Over the past several years, mandelic acid has been steadily gaining in popularity. Why is mandelic acid such an effective treatment for acne, rosacea, hyperpigmentation, and fine lines & wrinkles? Why should you consider incorporating mandelic acid into your skincare regimen? Let’s take a brief look at the history & science behind this all-star A.H.A.
Mandelic acid was originally discovered by J. W. Walker and V. K. Krieble a little over a century ago in 1909. Extracted from bitter almonds (the name comes from the German word “mandel”, which means “almond”), mandelic acid is actually the strongest A.H.A. that exists in nature. For decades, it has been used in the medical community as an antimicrobial agent, typically after laser skin treatments. Mandelic acid is now commonly used as a stand-alone chemical peel treatment (or in combination with other acids), and has also been incorporated into several specialty skincare formulations. However, only less concentrated formulations can be used daily, as higher concentrated formulations can remove multiple layers of the epidermis. Lower concentrated formulations can promote healthy cellular turnover by penetrating, breaking up, and removing dead skin cells, while also eliminating bacteria from the surface of the skin with great efficiency.
Compared to A.H.A’s like glycolic acid, mandelic acid is a much larger molecule. Many skincare experts consider this disadvantageous, however this actually allows it to absorb into the skin more slowly and evenly. This property of mandelic acid surely contributes to the fact that most users report less irritation and discomfort during treatment (as compared to treatments using other A.H.A.’s). Mandelic acid also has a natural affinity to skin, which is part of the reason why it is such an amazingly effective keratolytic agent.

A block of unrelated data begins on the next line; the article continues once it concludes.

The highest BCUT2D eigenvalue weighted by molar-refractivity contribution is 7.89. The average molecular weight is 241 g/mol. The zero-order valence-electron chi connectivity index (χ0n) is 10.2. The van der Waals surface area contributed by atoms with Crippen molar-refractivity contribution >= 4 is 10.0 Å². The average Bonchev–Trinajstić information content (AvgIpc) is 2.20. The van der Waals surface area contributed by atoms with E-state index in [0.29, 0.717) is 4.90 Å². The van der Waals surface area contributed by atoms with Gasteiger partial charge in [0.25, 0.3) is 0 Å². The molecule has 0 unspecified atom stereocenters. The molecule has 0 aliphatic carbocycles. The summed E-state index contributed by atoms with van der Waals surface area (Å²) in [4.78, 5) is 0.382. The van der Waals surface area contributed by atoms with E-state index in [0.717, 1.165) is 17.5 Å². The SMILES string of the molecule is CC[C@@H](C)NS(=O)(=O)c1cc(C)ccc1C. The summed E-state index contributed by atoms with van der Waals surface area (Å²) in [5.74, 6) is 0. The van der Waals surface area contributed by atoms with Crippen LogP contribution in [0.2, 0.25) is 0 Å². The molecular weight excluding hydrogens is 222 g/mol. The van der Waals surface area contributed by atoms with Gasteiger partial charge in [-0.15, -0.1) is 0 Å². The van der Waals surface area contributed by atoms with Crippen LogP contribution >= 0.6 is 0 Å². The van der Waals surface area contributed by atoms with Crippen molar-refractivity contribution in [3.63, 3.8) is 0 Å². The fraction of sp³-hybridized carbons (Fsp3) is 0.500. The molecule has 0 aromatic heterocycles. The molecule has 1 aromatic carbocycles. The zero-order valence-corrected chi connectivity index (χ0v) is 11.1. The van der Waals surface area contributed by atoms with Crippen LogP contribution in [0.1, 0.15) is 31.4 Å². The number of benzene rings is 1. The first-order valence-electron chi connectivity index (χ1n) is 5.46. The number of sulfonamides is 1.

Due to its antibacterial properties, mandelic acid helps to clear acne (even cystic acne) and control sebum production to help prevent additional outbreaks. Mandelic acid products are also effective to minimize hyperpigmentation (more specifically Melasma) of skin, most commonly on the facial area. It does this by breaking up the dark areas to create a more even skin tone or complexion. Although all skin tones have shown great results using mandelic acid, we tend to see the most dramatic results on more pigmented skin tones, due to the factors mentioned above.
Mandelic acid accelerates the rate of cellular turnover of the skin, due to its alpha hydroxy properties. This process rids the skin of dead cells, minimizing the appearance of fine lines & wrinkles. Mandelic Acid also is known to strengthen the collagen of skin, which improves results as well due to a potential reduction in healing time. The exfoliation of dead skin cells and flushing out of impacted pores drastically improves overall skin texture & coloration.
For a more technical read on mandelic acid, check out its listing on PubChem: http://pubchem.ncbi.nlm.nih.gov/summary/summary.cgi?cid=11914